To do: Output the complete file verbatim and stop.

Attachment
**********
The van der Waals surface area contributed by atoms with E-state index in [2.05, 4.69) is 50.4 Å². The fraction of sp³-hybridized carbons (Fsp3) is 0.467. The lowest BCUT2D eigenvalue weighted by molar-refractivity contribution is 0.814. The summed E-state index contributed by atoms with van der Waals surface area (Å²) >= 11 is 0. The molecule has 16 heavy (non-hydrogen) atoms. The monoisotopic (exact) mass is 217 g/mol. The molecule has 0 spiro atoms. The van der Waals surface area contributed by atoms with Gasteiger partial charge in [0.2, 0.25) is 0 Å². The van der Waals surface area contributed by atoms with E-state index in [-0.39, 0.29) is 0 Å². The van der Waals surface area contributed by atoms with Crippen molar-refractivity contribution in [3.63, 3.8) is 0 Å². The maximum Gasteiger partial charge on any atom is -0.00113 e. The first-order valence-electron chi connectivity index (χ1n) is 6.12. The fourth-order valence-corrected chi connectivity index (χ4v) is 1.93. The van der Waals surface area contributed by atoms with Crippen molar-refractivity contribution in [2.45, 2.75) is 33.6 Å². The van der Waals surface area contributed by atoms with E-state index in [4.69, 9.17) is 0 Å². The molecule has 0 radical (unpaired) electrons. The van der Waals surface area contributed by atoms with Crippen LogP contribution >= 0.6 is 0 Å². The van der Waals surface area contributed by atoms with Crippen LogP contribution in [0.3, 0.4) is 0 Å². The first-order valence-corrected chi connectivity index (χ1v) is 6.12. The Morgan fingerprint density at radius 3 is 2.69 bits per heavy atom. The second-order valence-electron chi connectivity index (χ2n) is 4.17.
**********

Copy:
The van der Waals surface area contributed by atoms with E-state index in [2.05, 4.69) is 50.4 Å². The fraction of sp³-hybridized carbons (Fsp3) is 0.467. The lowest BCUT2D eigenvalue weighted by molar-refractivity contribution is 0.814. The summed E-state index contributed by atoms with van der Waals surface area (Å²) >= 11 is 0. The molecule has 16 heavy (non-hydrogen) atoms. The monoisotopic (exact) mass is 217 g/mol. The molecule has 0 spiro atoms. The van der Waals surface area contributed by atoms with Gasteiger partial charge in [0.2, 0.25) is 0 Å². The van der Waals surface area contributed by atoms with E-state index in [-0.39, 0.29) is 0 Å². The van der Waals surface area contributed by atoms with Crippen molar-refractivity contribution in [3.63, 3.8) is 0 Å². The maximum Gasteiger partial charge on any atom is -0.00113 e. The first-order valence-electron chi connectivity index (χ1n) is 6.12. The fourth-order valence-corrected chi connectivity index (χ4v) is 1.93. The van der Waals surface area contributed by atoms with Crippen molar-refractivity contribution in [2.45, 2.75) is 33.6 Å². The van der Waals surface area contributed by atoms with E-state index in [4.69, 9.17) is 0 Å². The molecule has 0 radical (unpaired) electrons. The van der Waals surface area contributed by atoms with Crippen LogP contribution >= 0.6 is 0 Å². The van der Waals surface area contributed by atoms with Crippen LogP contribution in [0.3, 0.4) is 0 Å². The first-order valence-corrected chi connectivity index (χ1v) is 6.12. The Morgan fingerprint density at radius 3 is 2.69 bits per heavy atom. The second-order valence-electron chi connectivity index (χ2n) is 4.17.